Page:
However, the liver is just that, a filter. It excretes the waste well, and when it's a healthy liver from a healthy cow, it won't contain toxins.
This is why it's important to source your beef liver well. If you've raised the animal, or you know the animal was raised well, these are all great sources for liver. Eating liver sourced from animals raised in CAFOs (Concentrated Animal Feeding Operations) or the butcher at the supermarket probably isn't the best source.
Why Does Liver Taste Metallic?
Many people think liver has a very strong metallic taste, therefore turning their noses up at it. I'm one of these people! Stephanie shares that liver tastes metallic because it's so high in iron.
However, I also know how healthy liver is for us, so I'm glad Stephanie is sharing new ways to eat it when we just can't stomach the strong taste.
Beef Liver Benefits
A couple of years ago, Stephanie was dealing with adult-onset acne. She'd already tried cleaning up her diet and was still experiencing outbreaks. So she started working with a dietician, and the dietician recommended adding liver to her already healthy diet.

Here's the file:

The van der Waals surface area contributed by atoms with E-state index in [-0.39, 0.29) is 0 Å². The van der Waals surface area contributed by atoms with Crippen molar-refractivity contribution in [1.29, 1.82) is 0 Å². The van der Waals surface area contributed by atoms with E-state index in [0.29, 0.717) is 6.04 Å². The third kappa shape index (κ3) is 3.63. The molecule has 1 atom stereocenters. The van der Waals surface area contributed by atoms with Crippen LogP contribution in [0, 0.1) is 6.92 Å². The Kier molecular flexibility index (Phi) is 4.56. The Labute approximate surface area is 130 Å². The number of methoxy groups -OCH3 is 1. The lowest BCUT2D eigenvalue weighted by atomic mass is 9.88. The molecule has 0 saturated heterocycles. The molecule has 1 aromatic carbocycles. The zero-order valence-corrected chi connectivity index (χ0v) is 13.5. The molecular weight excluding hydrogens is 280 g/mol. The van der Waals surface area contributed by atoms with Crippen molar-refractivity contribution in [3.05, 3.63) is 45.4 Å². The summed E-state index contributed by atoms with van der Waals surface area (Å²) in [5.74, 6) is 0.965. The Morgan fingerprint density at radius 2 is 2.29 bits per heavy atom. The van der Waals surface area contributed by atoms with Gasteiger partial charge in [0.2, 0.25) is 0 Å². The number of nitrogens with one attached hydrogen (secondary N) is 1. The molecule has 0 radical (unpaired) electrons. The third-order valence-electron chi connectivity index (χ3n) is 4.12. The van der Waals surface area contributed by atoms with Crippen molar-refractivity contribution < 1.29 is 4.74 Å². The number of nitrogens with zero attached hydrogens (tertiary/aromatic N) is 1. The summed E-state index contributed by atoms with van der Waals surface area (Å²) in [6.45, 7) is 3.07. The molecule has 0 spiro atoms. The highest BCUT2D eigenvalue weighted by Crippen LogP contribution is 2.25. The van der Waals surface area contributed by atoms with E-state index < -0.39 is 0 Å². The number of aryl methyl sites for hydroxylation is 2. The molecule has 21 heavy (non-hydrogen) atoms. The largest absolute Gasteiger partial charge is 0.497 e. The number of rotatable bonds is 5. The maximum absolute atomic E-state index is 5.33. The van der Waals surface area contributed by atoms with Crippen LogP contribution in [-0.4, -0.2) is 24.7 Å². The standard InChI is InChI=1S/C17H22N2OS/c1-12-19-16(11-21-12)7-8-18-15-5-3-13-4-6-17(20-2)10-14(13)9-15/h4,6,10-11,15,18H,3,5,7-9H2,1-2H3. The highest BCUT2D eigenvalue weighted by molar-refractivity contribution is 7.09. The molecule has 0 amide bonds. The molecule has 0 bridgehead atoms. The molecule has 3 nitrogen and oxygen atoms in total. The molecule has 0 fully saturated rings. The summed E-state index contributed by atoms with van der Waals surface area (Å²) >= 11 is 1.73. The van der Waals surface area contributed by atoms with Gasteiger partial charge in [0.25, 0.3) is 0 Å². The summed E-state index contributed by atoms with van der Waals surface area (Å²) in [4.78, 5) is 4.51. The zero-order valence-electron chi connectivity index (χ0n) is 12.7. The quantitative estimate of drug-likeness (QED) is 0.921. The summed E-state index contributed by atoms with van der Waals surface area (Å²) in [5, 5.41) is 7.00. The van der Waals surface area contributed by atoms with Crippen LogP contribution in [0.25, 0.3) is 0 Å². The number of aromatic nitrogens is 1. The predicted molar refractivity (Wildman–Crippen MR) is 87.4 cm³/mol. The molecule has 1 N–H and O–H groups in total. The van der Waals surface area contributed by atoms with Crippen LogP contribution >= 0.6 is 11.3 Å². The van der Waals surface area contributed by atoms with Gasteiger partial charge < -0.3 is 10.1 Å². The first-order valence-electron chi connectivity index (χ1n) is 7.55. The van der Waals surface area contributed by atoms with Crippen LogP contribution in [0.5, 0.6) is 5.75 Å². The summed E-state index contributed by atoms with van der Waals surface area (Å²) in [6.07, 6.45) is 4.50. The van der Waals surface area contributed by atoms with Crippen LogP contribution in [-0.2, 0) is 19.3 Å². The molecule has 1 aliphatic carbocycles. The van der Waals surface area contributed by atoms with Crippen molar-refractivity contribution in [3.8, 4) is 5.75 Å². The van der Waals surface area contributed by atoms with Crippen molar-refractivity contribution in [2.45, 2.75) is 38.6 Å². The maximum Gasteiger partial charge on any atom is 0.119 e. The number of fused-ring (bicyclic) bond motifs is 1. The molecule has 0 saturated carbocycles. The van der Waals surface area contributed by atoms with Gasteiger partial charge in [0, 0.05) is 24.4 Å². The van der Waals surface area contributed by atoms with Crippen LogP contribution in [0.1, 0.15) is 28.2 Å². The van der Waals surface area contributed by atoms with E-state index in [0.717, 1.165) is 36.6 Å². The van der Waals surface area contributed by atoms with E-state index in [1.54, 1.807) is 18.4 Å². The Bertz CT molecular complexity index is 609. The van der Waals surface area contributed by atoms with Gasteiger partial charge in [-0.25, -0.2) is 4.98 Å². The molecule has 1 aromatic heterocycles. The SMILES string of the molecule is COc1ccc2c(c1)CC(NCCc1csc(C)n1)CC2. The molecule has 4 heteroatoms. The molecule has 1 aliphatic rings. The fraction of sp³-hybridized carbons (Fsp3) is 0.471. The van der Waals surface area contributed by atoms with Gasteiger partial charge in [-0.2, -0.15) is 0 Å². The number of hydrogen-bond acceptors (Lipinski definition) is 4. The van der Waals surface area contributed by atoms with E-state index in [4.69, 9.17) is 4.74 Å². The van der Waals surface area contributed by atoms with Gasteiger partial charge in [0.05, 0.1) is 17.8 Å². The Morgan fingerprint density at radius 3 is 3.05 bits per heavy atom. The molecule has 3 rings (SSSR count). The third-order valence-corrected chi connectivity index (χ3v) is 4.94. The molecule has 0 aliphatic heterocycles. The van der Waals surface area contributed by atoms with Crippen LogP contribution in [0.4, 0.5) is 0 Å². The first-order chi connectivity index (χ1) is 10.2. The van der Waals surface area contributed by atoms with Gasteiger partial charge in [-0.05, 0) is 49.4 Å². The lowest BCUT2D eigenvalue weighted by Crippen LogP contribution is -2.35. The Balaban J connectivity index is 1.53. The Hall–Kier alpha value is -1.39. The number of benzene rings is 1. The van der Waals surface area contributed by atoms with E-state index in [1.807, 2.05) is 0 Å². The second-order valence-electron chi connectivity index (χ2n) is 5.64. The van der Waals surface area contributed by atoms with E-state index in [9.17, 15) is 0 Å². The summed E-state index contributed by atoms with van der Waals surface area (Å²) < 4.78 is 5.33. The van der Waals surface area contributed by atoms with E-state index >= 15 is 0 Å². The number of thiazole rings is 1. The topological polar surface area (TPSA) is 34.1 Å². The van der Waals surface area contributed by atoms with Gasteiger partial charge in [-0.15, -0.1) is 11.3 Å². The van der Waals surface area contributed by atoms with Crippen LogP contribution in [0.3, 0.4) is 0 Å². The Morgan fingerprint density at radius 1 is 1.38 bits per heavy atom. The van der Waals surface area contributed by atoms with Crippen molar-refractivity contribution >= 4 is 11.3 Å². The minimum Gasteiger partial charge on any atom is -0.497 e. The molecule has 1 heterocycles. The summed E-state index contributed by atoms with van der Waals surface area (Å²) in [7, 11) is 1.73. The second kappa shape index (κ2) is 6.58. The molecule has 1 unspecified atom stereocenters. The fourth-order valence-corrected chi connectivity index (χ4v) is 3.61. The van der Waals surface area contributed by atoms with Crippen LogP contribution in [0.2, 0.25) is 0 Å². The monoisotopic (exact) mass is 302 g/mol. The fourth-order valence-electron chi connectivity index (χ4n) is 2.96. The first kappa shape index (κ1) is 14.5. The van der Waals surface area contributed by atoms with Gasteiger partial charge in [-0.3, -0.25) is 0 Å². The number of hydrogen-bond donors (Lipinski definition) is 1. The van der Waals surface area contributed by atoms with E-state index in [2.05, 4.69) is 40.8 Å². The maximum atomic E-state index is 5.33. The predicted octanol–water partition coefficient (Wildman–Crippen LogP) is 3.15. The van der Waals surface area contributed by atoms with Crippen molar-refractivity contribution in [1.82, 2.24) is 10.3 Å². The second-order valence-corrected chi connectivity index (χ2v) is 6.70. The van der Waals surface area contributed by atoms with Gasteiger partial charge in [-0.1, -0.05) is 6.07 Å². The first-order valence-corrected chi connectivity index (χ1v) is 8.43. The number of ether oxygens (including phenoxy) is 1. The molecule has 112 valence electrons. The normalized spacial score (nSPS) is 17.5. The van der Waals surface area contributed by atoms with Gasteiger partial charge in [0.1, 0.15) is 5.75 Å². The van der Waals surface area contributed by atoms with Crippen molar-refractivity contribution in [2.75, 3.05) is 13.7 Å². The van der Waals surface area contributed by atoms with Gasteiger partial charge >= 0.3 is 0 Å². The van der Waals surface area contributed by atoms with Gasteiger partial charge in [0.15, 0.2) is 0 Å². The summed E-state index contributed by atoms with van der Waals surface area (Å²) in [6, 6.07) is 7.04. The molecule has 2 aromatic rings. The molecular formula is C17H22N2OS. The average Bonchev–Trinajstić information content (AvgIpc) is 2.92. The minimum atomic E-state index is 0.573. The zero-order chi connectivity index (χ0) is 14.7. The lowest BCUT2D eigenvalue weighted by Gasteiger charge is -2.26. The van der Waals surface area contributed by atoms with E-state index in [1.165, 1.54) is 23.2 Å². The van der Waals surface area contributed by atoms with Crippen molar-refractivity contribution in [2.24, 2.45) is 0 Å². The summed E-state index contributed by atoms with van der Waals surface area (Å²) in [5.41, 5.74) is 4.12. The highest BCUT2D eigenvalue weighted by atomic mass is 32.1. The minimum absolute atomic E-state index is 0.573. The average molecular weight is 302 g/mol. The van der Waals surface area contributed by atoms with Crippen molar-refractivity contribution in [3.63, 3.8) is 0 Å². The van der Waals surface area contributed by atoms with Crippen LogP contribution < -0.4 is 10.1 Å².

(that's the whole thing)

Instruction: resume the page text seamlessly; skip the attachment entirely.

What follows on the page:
Stephanie had been diligent with her diet and her family's diet for years, consuming healthy whole foods. But the dietician specifically recommended looking at her liver health. If her liver wasn't properly detoxing, those toxins would come out in other ways (aka acne).
Is Beef Liver Good for You?
Yes! Beef liver has so many great nutritional benefits as well as the benefits to our own liver.
Beef Liver Nutrition
Beef liver is extremely high in many vitamins and minerals. In fact, with one serving of beef liver you can get 100% of your daily requirements of Vitamins A, B2 (Riboflavin), B9 (Folate), B12 (Cobalamin), Choline, Copper, and Iron.
Because it's so packed with nutrition, it's literally a superfood. Though there's no one magic food that will help alleviate all our ailments, beef liver is certainly something we should be considering as part of a healthy diet.
That's a ton of nutrition packed into a 3.5 oz serving size of beef liver.